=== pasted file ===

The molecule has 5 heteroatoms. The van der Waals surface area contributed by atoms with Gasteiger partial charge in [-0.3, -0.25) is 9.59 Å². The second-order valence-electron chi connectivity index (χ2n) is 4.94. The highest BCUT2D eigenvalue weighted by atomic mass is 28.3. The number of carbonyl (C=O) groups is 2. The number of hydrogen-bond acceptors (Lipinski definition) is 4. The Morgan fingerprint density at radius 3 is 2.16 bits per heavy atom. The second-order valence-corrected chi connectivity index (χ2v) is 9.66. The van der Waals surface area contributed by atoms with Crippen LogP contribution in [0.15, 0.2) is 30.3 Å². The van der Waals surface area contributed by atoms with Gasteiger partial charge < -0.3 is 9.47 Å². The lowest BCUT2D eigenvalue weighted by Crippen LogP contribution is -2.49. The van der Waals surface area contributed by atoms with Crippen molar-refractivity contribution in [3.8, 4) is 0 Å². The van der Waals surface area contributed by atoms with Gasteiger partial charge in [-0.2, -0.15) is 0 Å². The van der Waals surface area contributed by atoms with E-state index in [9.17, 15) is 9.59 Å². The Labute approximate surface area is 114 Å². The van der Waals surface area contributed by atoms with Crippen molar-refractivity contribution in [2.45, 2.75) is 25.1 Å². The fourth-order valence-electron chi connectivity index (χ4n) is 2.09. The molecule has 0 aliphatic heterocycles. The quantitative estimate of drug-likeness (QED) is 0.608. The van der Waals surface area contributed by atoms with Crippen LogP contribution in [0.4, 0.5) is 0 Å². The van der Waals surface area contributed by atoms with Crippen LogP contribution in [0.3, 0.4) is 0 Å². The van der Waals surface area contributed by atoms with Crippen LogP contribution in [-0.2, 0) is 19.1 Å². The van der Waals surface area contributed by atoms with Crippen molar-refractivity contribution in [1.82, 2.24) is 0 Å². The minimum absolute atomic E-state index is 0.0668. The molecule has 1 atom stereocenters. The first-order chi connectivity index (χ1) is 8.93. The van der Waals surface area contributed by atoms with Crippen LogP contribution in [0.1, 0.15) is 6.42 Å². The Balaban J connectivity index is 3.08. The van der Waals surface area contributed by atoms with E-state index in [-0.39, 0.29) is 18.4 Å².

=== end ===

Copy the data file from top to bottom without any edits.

The molecule has 5 heteroatoms. The van der Waals surface area contributed by atoms with Gasteiger partial charge in [-0.3, -0.25) is 9.59 Å². The second-order valence-electron chi connectivity index (χ2n) is 4.94. The highest BCUT2D eigenvalue weighted by atomic mass is 28.3. The number of carbonyl (C=O) groups is 2. The number of hydrogen-bond acceptors (Lipinski definition) is 4. The Morgan fingerprint density at radius 3 is 2.16 bits per heavy atom. The second-order valence-corrected chi connectivity index (χ2v) is 9.66. The van der Waals surface area contributed by atoms with Crippen LogP contribution in [0.15, 0.2) is 30.3 Å². The van der Waals surface area contributed by atoms with Gasteiger partial charge < -0.3 is 9.47 Å². The lowest BCUT2D eigenvalue weighted by Crippen LogP contribution is -2.49. The van der Waals surface area contributed by atoms with Crippen molar-refractivity contribution in [3.8, 4) is 0 Å². The van der Waals surface area contributed by atoms with Gasteiger partial charge in [-0.2, -0.15) is 0 Å². The van der Waals surface area contributed by atoms with E-state index in [9.17, 15) is 9.59 Å². The Labute approximate surface area is 114 Å². The van der Waals surface area contributed by atoms with Crippen molar-refractivity contribution in [2.45, 2.75) is 25.1 Å². The fourth-order valence-electron chi connectivity index (χ4n) is 2.09. The molecule has 0 aliphatic heterocycles. The quantitative estimate of drug-likeness (QED) is 0.608. The van der Waals surface area contributed by atoms with Crippen LogP contribution in [0.4, 0.5) is 0 Å². The van der Waals surface area contributed by atoms with Crippen LogP contribution in [0.3, 0.4) is 0 Å². The van der Waals surface area contributed by atoms with Crippen LogP contribution in [-0.2, 0) is 19.1 Å². The van der Waals surface area contributed by atoms with Crippen molar-refractivity contribution in [1.82, 2.24) is 0 Å². The minimum absolute atomic E-state index is 0.0668. The molecule has 1 atom stereocenters. The first-order chi connectivity index (χ1) is 8.93. The van der Waals surface area contributed by atoms with Crippen LogP contribution in [0.1, 0.15) is 6.42 Å². The Balaban J connectivity index is 3.08. The van der Waals surface area contributed by atoms with E-state index in [-0.39, 0.29) is 18.4 Å².